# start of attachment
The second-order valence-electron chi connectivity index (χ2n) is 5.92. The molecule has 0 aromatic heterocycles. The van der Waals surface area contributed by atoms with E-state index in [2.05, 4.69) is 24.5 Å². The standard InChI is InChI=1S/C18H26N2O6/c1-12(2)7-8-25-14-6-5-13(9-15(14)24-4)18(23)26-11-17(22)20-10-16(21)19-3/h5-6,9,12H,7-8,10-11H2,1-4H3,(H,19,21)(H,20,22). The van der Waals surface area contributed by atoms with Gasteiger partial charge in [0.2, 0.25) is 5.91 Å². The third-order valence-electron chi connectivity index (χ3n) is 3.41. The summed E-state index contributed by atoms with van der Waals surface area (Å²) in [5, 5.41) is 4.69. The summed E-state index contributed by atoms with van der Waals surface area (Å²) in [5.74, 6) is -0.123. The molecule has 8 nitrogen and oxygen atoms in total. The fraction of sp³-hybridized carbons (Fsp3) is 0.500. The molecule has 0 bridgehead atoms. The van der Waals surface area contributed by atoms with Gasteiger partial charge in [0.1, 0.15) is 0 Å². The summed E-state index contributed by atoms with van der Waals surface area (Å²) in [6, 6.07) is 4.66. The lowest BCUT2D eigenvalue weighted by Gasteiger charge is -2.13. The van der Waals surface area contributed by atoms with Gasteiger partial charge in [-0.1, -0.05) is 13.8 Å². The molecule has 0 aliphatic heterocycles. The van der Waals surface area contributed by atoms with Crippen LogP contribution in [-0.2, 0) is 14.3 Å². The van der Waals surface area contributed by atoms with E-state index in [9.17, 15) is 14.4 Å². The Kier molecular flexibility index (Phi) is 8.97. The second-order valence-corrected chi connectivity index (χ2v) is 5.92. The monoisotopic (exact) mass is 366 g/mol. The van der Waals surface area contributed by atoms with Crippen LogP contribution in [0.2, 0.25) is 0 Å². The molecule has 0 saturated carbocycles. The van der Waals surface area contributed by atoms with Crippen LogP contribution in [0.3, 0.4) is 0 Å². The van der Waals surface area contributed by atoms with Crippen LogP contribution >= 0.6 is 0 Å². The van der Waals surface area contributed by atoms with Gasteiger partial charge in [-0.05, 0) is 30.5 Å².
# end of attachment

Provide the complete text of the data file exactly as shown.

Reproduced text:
The second-order valence-electron chi connectivity index (χ2n) is 5.92. The molecule has 0 aromatic heterocycles. The van der Waals surface area contributed by atoms with E-state index in [2.05, 4.69) is 24.5 Å². The standard InChI is InChI=1S/C18H26N2O6/c1-12(2)7-8-25-14-6-5-13(9-15(14)24-4)18(23)26-11-17(22)20-10-16(21)19-3/h5-6,9,12H,7-8,10-11H2,1-4H3,(H,19,21)(H,20,22). The van der Waals surface area contributed by atoms with Gasteiger partial charge in [0.2, 0.25) is 5.91 Å². The third-order valence-electron chi connectivity index (χ3n) is 3.41. The summed E-state index contributed by atoms with van der Waals surface area (Å²) in [5, 5.41) is 4.69. The summed E-state index contributed by atoms with van der Waals surface area (Å²) in [5.74, 6) is -0.123. The molecule has 8 nitrogen and oxygen atoms in total. The fraction of sp³-hybridized carbons (Fsp3) is 0.500. The molecule has 0 bridgehead atoms. The van der Waals surface area contributed by atoms with Gasteiger partial charge in [0.1, 0.15) is 0 Å². The summed E-state index contributed by atoms with van der Waals surface area (Å²) in [6, 6.07) is 4.66. The lowest BCUT2D eigenvalue weighted by Gasteiger charge is -2.13. The van der Waals surface area contributed by atoms with Gasteiger partial charge in [-0.1, -0.05) is 13.8 Å². The molecule has 0 aliphatic heterocycles. The van der Waals surface area contributed by atoms with Crippen LogP contribution in [-0.2, 0) is 14.3 Å². The van der Waals surface area contributed by atoms with E-state index in [9.17, 15) is 14.4 Å². The Kier molecular flexibility index (Phi) is 8.97. The second-order valence-corrected chi connectivity index (χ2v) is 5.92. The monoisotopic (exact) mass is 366 g/mol. The van der Waals surface area contributed by atoms with Crippen LogP contribution in [0.2, 0.25) is 0 Å². The molecule has 0 saturated carbocycles. The van der Waals surface area contributed by atoms with Crippen LogP contribution in [0.3, 0.4) is 0 Å². The van der Waals surface area contributed by atoms with Crippen LogP contribution >= 0.6 is 0 Å². The van der Waals surface area contributed by atoms with Gasteiger partial charge in [-0.05, 0) is 30.5 Å².